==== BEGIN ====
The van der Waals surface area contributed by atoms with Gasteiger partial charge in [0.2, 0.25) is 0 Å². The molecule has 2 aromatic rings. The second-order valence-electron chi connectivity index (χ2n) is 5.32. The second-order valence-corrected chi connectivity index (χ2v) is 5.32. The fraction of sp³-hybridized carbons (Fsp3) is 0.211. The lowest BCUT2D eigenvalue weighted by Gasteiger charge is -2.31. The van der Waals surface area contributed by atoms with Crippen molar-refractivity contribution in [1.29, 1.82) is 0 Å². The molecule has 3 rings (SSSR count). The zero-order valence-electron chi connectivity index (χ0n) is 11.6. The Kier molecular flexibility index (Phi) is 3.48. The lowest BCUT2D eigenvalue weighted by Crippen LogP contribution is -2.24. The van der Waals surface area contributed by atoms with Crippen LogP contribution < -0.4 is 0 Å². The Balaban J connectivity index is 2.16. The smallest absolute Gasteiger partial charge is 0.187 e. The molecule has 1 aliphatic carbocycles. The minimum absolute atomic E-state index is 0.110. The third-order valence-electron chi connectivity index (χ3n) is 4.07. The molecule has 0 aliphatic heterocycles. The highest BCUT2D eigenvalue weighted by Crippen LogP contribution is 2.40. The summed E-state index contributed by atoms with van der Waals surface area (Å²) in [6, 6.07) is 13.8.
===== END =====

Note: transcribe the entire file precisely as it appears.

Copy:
The van der Waals surface area contributed by atoms with Gasteiger partial charge in [0.2, 0.25) is 0 Å². The molecule has 2 aromatic rings. The second-order valence-electron chi connectivity index (χ2n) is 5.32. The second-order valence-corrected chi connectivity index (χ2v) is 5.32. The fraction of sp³-hybridized carbons (Fsp3) is 0.211. The lowest BCUT2D eigenvalue weighted by Gasteiger charge is -2.31. The van der Waals surface area contributed by atoms with Crippen molar-refractivity contribution in [1.29, 1.82) is 0 Å². The molecule has 3 rings (SSSR count). The zero-order valence-electron chi connectivity index (χ0n) is 11.6. The Kier molecular flexibility index (Phi) is 3.48. The lowest BCUT2D eigenvalue weighted by Crippen LogP contribution is -2.24. The van der Waals surface area contributed by atoms with Crippen LogP contribution < -0.4 is 0 Å². The Balaban J connectivity index is 2.16. The smallest absolute Gasteiger partial charge is 0.187 e. The molecule has 1 aliphatic carbocycles. The minimum absolute atomic E-state index is 0.110. The third-order valence-electron chi connectivity index (χ3n) is 4.07. The molecule has 0 aliphatic heterocycles. The highest BCUT2D eigenvalue weighted by Crippen LogP contribution is 2.40. The summed E-state index contributed by atoms with van der Waals surface area (Å²) in [6, 6.07) is 13.8.